4. cruzan80 - Jan 27, 2014 at 11:45 AM

    “That’s one of the reasons why I was so frustrated with this organization back in 2006 and 2007, because I didn’t want to be known as a scorer,” Bryant continued. “I wanted to make sure I had a team around me that could contend for a championship. This is a team sport. A lot of times you have to work with what you have around you, and you have to be lucky in the sense of having an organization that can put a great team around you to be successful.”

    Bravo! I’ve made this point so many times when I read comments like “He’s just a scorer who can’t make anyone better.” Lebron is arguably the best facilitator we’ve seen in recent years & he was smart enough to know that even he would need real talent around him if he wanted to contend for a championship. Melo….like all great players…needs at least one other great player alongside him to truly compete for a championship…simple as that.

    • aboogy123456 - Jan 27, 2014 at 11:53 AM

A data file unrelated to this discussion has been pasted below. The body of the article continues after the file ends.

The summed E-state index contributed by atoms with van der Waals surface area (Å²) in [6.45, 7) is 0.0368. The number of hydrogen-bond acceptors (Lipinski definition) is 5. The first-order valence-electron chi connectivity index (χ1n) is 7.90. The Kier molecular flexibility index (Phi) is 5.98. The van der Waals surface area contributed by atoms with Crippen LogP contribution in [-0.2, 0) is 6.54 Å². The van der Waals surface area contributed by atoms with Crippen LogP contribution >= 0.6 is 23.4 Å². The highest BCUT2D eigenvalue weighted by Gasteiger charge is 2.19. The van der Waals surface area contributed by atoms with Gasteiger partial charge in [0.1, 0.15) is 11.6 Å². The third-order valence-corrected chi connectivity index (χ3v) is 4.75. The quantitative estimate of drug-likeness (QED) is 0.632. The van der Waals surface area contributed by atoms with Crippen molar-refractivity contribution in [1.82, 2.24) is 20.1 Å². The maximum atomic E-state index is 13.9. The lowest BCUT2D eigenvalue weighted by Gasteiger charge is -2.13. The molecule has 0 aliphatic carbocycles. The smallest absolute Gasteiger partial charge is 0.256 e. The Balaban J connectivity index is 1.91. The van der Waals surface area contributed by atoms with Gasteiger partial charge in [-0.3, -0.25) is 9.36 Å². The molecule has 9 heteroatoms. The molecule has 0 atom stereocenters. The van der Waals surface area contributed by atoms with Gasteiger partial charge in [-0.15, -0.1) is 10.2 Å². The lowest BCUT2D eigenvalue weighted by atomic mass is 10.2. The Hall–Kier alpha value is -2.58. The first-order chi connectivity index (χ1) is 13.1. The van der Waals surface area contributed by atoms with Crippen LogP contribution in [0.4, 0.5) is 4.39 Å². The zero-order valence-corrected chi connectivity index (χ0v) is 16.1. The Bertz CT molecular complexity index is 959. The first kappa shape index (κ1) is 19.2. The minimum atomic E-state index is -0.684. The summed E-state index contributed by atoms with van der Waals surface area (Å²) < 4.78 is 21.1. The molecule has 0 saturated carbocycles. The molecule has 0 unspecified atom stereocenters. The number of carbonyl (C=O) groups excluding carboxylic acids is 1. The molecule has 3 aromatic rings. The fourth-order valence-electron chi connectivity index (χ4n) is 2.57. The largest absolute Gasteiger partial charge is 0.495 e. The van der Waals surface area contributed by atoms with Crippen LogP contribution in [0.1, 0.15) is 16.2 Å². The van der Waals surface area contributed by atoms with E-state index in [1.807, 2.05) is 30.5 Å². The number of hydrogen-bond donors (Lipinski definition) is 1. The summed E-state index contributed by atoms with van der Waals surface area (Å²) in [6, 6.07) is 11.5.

I think it’s interesting that most fans will criticize a player for being good at scoring and taking a lot of shots, but at the same time will praise a player who is really good at defense but not good at scoring the ball. For example JR smith, who admits he’s not a good defender, but he does help his team on offense a lot. There are many ways to be a team player, and sometimes being a team player means stepping up and taking on a scoring load because guys around you can’t.

      • sportsfan18 - Jan 27, 2014 at 5:33 PM

        I think it’s interesting that even with the attention on being more efficient now that so many fans don’t understand that the little help J.R. (and others like him) provides on offense is more than off set by his inefficiency.

        He’s not a good shooter. Scoring a lot of points because one takes a lot of shots isn’t good.

        Games are ONLY so long. Teams ONLY get so many FG attempts per game (81 or 82 on average, not each and every game).

        So when a player like J.R., who is so inefficient, uses up many of their limited FG attempts and shoots a poor percentage, well it isn’t good.